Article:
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Scheduling has become major problem in Mountain West

Former Lobo Troy Simons is defended by Arizona’s Rawle Alkins in their December 2017 game in the Pit. Based on recent trends, getting top teams like the Wildcats back in the Pit seems unlikely. (Roberto E. Rosales/Albuquerque Journal)

When the UNM Lobos released its 2019-20 men’s hoops schedule on Sept. 5, fans who had been growing antsy that it wasn’t done months prior let out a collective yawn when the home slate lacked a big name opponent coming to town.

If you were one of those fans, the rest of the Mountain West Conference has some news for you.

The Lobos were actually ahead of the curve in finalizing their schedule compared to league peers and are hardly alone in their inability to land a big name opponent. In fact, college basketball, at least outside the elite programs, is facing a bit of a crisis with how nonconference scheduling seems to be an increasingly impossible task logistically, financially and competitively for those outside the Power 5 (or 6 for basketball) conferences.

“This is the worst we’ve ever seen it in terms of getting nonconference games,” said MWC Senior Associate Commissioner Dan Butterly.

At Tuesday’s annual preseason league media summit, coaches and league administrators commiserated about the offseason’s struggles to simply fill out their schedules. In fact, as of Tuesday, there were still two teams still looking for games for the season that starts in two weeks.

“We’re still trying to find a game,” said Fresno State coach Justin Hutson, whose team currently has 28 of the allowed 31 games.”You know anybody?”

The problem is multi-faceted, and is likely leading the league down the path of implementing a 20-game conference schedule (it is currently 18 games) as early as next season.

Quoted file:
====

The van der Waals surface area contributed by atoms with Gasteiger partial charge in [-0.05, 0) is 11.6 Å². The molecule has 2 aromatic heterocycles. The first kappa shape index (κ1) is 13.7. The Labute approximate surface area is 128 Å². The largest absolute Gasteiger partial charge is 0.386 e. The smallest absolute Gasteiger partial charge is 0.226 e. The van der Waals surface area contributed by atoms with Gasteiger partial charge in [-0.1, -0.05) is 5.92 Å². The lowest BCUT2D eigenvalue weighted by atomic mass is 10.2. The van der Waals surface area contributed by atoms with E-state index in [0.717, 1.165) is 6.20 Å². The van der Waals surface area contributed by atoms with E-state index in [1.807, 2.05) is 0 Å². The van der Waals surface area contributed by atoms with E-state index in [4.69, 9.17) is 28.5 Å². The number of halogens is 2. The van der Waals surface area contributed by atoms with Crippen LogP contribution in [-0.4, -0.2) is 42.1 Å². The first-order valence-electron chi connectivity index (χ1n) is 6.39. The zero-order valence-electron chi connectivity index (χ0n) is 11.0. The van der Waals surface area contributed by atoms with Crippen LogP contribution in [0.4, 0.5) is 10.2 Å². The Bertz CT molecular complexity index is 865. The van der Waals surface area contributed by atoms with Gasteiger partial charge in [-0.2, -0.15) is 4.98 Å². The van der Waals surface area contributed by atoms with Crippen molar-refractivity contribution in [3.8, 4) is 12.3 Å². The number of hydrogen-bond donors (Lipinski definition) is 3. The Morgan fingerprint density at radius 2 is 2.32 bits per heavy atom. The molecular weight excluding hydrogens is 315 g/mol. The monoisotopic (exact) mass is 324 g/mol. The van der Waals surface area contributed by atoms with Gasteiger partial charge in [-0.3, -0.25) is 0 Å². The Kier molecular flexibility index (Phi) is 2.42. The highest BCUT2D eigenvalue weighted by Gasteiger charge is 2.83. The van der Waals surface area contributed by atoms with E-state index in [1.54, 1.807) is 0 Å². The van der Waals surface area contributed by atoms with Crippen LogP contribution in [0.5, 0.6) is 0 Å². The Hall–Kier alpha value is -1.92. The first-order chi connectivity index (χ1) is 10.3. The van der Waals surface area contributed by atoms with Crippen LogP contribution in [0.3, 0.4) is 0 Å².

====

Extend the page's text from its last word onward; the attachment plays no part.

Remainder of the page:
Big programs no longer have incentive to play MWC teams, especially in a MWC gym, since their computer rankings are usually high enough just being playing their league schedule. And MWC programs can’t afford — financially or competitively — to just load up on low level teams and expect a chance at getting invited to the NCAA Tournament.

Which is why the 20-game schedule seems to be on its way.

“Yeah. 100 percent, I do,” said Boise State coach Leon Rice when asked if he thinks a 20-game schedule will be approved in the next year or two.

But it’s not unanimous.

San Diego State and UNLV, both in cities power-programs want to visit for recruiting purposes in nonconference play, are opposed and think there are better ways to help the league return to getting multiple teams in the NCAA Tournament.

“It’s tough to schedule. I know that,” said SDSU head coach Brian Dutcher. “(But) we have to find a way to schedule outside of conference to put that preseason resume where it needs to be.”

But other coaches say there simply aren’t any choices left.

“I think we’re getting squeezed out,” Rice said. “The Power 5s are increasing their (league) games and there’s less and less opportunities.”

The Pac-12 is moving to a 20-game league schedule next year, leaving 24 fewer available nonconference games out west. And as power conference schools stay at home more in the nonconference, the demand for low-level opponents to fill a home schedule is increasing.

“We have two institutions vying to get the University of Denver for $100,000,” MWC commissioner Craig Thompson said before repeating with emphasis. “For the University of Denver.”

According to contracts reviewed by the Journal, UNM’s “buy” budget is pretty much eaten up by three December games against opponents fans aren’t that thrilled about: Montana on Dec. 1 ($85,000), Houston Baptist on Dec. 22 ($90,000) and UC-Davis on Dec. 29 ($90,000).

A 20 game schedule also allows for balance, which some coaches want.

The 11-team, 18-game format means MWC teams play eight opposing teams twice in conference play — at home and away — and play one team only on the road and one team only at home each season.

For the Lobos, they benefit by avoiding this season a road trip to Logan, Utah, home of the preseason favorite Utah State Aggies.

Last season, meanwhile, the Nevada Wolf Pack shared the league title with the Aggies, each finishing with 15 league wins. But Nevada’s two “missed” games were against San Jose State and Wyoming, the two last place teams, which could have meant the difference between a shared and outright league title.

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